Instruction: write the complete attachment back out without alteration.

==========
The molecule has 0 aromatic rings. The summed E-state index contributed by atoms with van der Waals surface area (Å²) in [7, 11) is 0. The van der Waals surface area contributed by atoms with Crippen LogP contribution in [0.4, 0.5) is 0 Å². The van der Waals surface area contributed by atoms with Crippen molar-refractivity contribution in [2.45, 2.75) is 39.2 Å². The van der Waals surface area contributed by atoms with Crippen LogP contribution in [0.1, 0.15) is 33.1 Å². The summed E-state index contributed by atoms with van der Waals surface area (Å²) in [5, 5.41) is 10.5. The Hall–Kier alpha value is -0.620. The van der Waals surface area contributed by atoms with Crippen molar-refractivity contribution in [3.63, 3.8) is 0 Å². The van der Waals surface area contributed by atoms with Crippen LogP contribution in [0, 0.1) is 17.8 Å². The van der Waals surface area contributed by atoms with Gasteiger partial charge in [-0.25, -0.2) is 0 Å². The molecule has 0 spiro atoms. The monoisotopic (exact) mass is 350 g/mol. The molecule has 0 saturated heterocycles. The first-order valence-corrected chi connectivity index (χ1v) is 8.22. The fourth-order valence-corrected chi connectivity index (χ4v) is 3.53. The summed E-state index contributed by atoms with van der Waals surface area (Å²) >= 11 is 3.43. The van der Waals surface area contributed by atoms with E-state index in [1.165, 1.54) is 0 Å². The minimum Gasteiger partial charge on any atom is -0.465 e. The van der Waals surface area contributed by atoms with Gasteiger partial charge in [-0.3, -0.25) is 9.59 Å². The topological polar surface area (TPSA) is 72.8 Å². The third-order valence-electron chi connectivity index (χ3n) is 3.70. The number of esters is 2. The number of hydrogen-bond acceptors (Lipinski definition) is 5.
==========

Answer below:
The molecule has 0 aromatic rings. The summed E-state index contributed by atoms with van der Waals surface area (Å²) in [7, 11) is 0. The van der Waals surface area contributed by atoms with Crippen LogP contribution in [0.4, 0.5) is 0 Å². The van der Waals surface area contributed by atoms with Crippen molar-refractivity contribution in [2.45, 2.75) is 39.2 Å². The van der Waals surface area contributed by atoms with Crippen LogP contribution in [0.1, 0.15) is 33.1 Å². The summed E-state index contributed by atoms with van der Waals surface area (Å²) in [5, 5.41) is 10.5. The Hall–Kier alpha value is -0.620. The van der Waals surface area contributed by atoms with Crippen molar-refractivity contribution in [3.63, 3.8) is 0 Å². The van der Waals surface area contributed by atoms with Crippen LogP contribution in [0, 0.1) is 17.8 Å². The van der Waals surface area contributed by atoms with Gasteiger partial charge in [-0.25, -0.2) is 0 Å². The molecule has 0 spiro atoms. The monoisotopic (exact) mass is 350 g/mol. The molecule has 0 saturated heterocycles. The first-order valence-corrected chi connectivity index (χ1v) is 8.22. The fourth-order valence-corrected chi connectivity index (χ4v) is 3.53. The summed E-state index contributed by atoms with van der Waals surface area (Å²) >= 11 is 3.43. The van der Waals surface area contributed by atoms with E-state index in [1.165, 1.54) is 0 Å². The minimum Gasteiger partial charge on any atom is -0.465 e. The van der Waals surface area contributed by atoms with Gasteiger partial charge in [-0.3, -0.25) is 9.59 Å². The topological polar surface area (TPSA) is 72.8 Å². The third-order valence-electron chi connectivity index (χ3n) is 3.70. The number of esters is 2. The number of hydrogen-bond acceptors (Lipinski definition) is 5.